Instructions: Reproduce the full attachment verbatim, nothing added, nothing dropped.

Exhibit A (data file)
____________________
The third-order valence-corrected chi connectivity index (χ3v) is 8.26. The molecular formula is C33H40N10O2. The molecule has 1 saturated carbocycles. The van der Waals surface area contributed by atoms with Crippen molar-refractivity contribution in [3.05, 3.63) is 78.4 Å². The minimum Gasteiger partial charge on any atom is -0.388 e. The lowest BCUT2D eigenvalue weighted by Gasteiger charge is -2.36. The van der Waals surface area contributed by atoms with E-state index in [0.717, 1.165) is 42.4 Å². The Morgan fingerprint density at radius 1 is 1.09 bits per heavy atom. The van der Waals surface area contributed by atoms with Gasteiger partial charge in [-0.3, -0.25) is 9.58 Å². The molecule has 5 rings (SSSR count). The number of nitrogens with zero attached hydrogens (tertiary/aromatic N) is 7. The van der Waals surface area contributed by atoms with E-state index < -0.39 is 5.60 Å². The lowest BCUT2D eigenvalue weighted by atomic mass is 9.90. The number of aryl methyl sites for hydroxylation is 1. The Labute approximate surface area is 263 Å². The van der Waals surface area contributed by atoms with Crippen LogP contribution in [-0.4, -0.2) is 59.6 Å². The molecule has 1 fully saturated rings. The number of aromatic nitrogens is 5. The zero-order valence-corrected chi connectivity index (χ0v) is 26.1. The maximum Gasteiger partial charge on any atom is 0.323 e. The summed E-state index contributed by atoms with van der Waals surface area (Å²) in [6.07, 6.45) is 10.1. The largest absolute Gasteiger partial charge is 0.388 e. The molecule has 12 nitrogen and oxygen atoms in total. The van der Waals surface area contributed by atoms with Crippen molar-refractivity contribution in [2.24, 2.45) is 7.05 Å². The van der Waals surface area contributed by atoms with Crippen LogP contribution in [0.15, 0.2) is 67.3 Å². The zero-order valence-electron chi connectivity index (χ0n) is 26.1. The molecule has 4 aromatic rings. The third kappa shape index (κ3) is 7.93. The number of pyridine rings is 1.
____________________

The third-order valence-corrected chi connectivity index (χ3v) is 8.26. The molecular formula is C33H40N10O2. The molecule has 1 saturated carbocycles. The van der Waals surface area contributed by atoms with Crippen molar-refractivity contribution in [3.05, 3.63) is 78.4 Å². The minimum Gasteiger partial charge on any atom is -0.388 e. The lowest BCUT2D eigenvalue weighted by Gasteiger charge is -2.36. The van der Waals surface area contributed by atoms with E-state index in [0.717, 1.165) is 42.4 Å². The Morgan fingerprint density at radius 1 is 1.09 bits per heavy atom. The van der Waals surface area contributed by atoms with Gasteiger partial charge in [-0.3, -0.25) is 9.58 Å². The molecule has 5 rings (SSSR count). The number of nitrogens with zero attached hydrogens (tertiary/aromatic N) is 7. The van der Waals surface area contributed by atoms with E-state index < -0.39 is 5.60 Å². The lowest BCUT2D eigenvalue weighted by atomic mass is 9.90. The number of aryl methyl sites for hydroxylation is 1. The Labute approximate surface area is 263 Å². The van der Waals surface area contributed by atoms with Crippen LogP contribution in [-0.4, -0.2) is 59.6 Å². The molecule has 1 fully saturated rings. The number of aromatic nitrogens is 5. The zero-order valence-corrected chi connectivity index (χ0v) is 26.1. The maximum Gasteiger partial charge on any atom is 0.323 e. The summed E-state index contributed by atoms with van der Waals surface area (Å²) in [6.07, 6.45) is 10.1. The largest absolute Gasteiger partial charge is 0.388 e. The molecule has 12 nitrogen and oxygen atoms in total. The van der Waals surface area contributed by atoms with Crippen molar-refractivity contribution in [2.24, 2.45) is 7.05 Å². The van der Waals surface area contributed by atoms with Crippen LogP contribution in [0.15, 0.2) is 67.3 Å². The zero-order valence-electron chi connectivity index (χ0n) is 26.1. The molecule has 4 aromatic rings. The third kappa shape index (κ3) is 7.93. The number of pyridine rings is 1.